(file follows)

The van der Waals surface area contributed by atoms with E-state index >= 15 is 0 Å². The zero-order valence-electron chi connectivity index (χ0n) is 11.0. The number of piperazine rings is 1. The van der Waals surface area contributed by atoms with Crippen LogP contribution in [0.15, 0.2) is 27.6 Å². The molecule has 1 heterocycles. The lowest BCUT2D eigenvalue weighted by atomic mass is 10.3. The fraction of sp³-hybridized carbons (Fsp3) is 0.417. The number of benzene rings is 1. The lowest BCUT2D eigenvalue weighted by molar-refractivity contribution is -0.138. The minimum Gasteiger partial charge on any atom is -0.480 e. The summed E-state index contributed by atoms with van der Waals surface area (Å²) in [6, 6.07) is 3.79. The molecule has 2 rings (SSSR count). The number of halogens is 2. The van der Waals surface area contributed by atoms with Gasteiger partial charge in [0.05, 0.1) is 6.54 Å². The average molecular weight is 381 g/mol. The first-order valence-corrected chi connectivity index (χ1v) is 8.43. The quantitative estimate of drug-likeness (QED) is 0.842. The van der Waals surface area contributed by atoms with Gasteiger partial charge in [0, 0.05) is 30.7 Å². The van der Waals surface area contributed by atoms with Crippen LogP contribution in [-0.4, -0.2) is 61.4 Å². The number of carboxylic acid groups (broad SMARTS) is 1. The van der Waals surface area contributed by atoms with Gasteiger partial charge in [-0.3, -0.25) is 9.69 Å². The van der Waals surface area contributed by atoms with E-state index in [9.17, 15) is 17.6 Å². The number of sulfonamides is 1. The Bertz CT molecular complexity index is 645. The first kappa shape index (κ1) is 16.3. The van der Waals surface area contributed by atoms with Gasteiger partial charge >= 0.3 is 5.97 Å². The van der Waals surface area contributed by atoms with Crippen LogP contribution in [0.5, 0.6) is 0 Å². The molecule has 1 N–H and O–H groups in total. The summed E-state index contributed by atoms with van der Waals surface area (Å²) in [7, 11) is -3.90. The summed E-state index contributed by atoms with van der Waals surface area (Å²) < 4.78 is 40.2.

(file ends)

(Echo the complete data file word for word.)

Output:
The van der Waals surface area contributed by atoms with E-state index >= 15 is 0 Å². The zero-order valence-electron chi connectivity index (χ0n) is 11.0. The number of piperazine rings is 1. The van der Waals surface area contributed by atoms with Crippen LogP contribution in [0.15, 0.2) is 27.6 Å². The molecule has 1 heterocycles. The lowest BCUT2D eigenvalue weighted by atomic mass is 10.3. The fraction of sp³-hybridized carbons (Fsp3) is 0.417. The number of benzene rings is 1. The lowest BCUT2D eigenvalue weighted by molar-refractivity contribution is -0.138. The minimum Gasteiger partial charge on any atom is -0.480 e. The summed E-state index contributed by atoms with van der Waals surface area (Å²) in [6, 6.07) is 3.79. The molecule has 2 rings (SSSR count). The number of halogens is 2. The van der Waals surface area contributed by atoms with Gasteiger partial charge in [0.05, 0.1) is 6.54 Å². The average molecular weight is 381 g/mol. The first-order valence-corrected chi connectivity index (χ1v) is 8.43. The quantitative estimate of drug-likeness (QED) is 0.842. The van der Waals surface area contributed by atoms with Gasteiger partial charge in [0, 0.05) is 30.7 Å². The van der Waals surface area contributed by atoms with Crippen LogP contribution in [-0.4, -0.2) is 61.4 Å². The number of carboxylic acid groups (broad SMARTS) is 1. The van der Waals surface area contributed by atoms with Gasteiger partial charge in [-0.3, -0.25) is 9.69 Å². The van der Waals surface area contributed by atoms with E-state index in [9.17, 15) is 17.6 Å². The number of sulfonamides is 1. The Bertz CT molecular complexity index is 645. The first kappa shape index (κ1) is 16.3. The van der Waals surface area contributed by atoms with Gasteiger partial charge >= 0.3 is 5.97 Å². The van der Waals surface area contributed by atoms with Crippen LogP contribution in [0.5, 0.6) is 0 Å². The molecule has 1 N–H and O–H groups in total. The summed E-state index contributed by atoms with van der Waals surface area (Å²) in [7, 11) is -3.90. The summed E-state index contributed by atoms with van der Waals surface area (Å²) < 4.78 is 40.2.